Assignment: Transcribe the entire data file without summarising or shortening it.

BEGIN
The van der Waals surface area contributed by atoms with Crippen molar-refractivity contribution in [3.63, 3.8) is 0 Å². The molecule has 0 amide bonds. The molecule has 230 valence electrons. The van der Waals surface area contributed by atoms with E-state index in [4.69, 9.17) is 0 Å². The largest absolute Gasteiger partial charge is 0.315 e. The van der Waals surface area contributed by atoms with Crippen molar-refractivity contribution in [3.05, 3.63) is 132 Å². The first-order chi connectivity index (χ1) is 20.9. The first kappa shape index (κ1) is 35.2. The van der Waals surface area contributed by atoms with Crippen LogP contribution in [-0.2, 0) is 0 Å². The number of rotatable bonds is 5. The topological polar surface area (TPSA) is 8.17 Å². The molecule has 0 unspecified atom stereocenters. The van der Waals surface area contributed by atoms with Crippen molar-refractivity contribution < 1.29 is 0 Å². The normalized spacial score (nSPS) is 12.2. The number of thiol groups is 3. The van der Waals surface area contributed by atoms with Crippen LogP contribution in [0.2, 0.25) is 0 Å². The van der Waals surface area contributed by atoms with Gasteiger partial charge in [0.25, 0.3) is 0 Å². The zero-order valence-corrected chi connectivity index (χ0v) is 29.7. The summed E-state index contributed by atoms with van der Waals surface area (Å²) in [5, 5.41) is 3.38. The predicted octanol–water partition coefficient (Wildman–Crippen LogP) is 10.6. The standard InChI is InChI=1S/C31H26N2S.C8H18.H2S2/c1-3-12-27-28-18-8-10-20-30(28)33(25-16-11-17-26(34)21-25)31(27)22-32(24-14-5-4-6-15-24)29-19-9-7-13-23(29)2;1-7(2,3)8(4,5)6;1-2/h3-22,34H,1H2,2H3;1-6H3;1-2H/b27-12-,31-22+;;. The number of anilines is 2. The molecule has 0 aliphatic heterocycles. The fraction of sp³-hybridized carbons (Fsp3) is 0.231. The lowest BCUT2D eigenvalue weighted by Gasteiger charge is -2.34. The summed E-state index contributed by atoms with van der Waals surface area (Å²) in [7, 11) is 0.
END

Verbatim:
The van der Waals surface area contributed by atoms with Crippen molar-refractivity contribution in [3.63, 3.8) is 0 Å². The molecule has 0 amide bonds. The molecule has 230 valence electrons. The van der Waals surface area contributed by atoms with E-state index in [4.69, 9.17) is 0 Å². The largest absolute Gasteiger partial charge is 0.315 e. The van der Waals surface area contributed by atoms with Crippen molar-refractivity contribution in [3.05, 3.63) is 132 Å². The first-order chi connectivity index (χ1) is 20.9. The first kappa shape index (κ1) is 35.2. The van der Waals surface area contributed by atoms with Crippen LogP contribution in [-0.2, 0) is 0 Å². The number of rotatable bonds is 5. The topological polar surface area (TPSA) is 8.17 Å². The molecule has 0 unspecified atom stereocenters. The van der Waals surface area contributed by atoms with Crippen molar-refractivity contribution < 1.29 is 0 Å². The normalized spacial score (nSPS) is 12.2. The number of thiol groups is 3. The van der Waals surface area contributed by atoms with Crippen LogP contribution in [0.2, 0.25) is 0 Å². The van der Waals surface area contributed by atoms with Gasteiger partial charge in [0.25, 0.3) is 0 Å². The zero-order valence-corrected chi connectivity index (χ0v) is 29.7. The summed E-state index contributed by atoms with van der Waals surface area (Å²) in [5, 5.41) is 3.38. The predicted octanol–water partition coefficient (Wildman–Crippen LogP) is 10.6. The standard InChI is InChI=1S/C31H26N2S.C8H18.H2S2/c1-3-12-27-28-18-8-10-20-30(28)33(25-16-11-17-26(34)21-25)31(27)22-32(24-14-5-4-6-15-24)29-19-9-7-13-23(29)2;1-7(2,3)8(4,5)6;1-2/h3-22,34H,1H2,2H3;1-6H3;1-2H/b27-12-,31-22+;;. The number of anilines is 2. The molecule has 0 aliphatic heterocycles. The fraction of sp³-hybridized carbons (Fsp3) is 0.231. The lowest BCUT2D eigenvalue weighted by Gasteiger charge is -2.34. The summed E-state index contributed by atoms with van der Waals surface area (Å²) in [7, 11) is 0.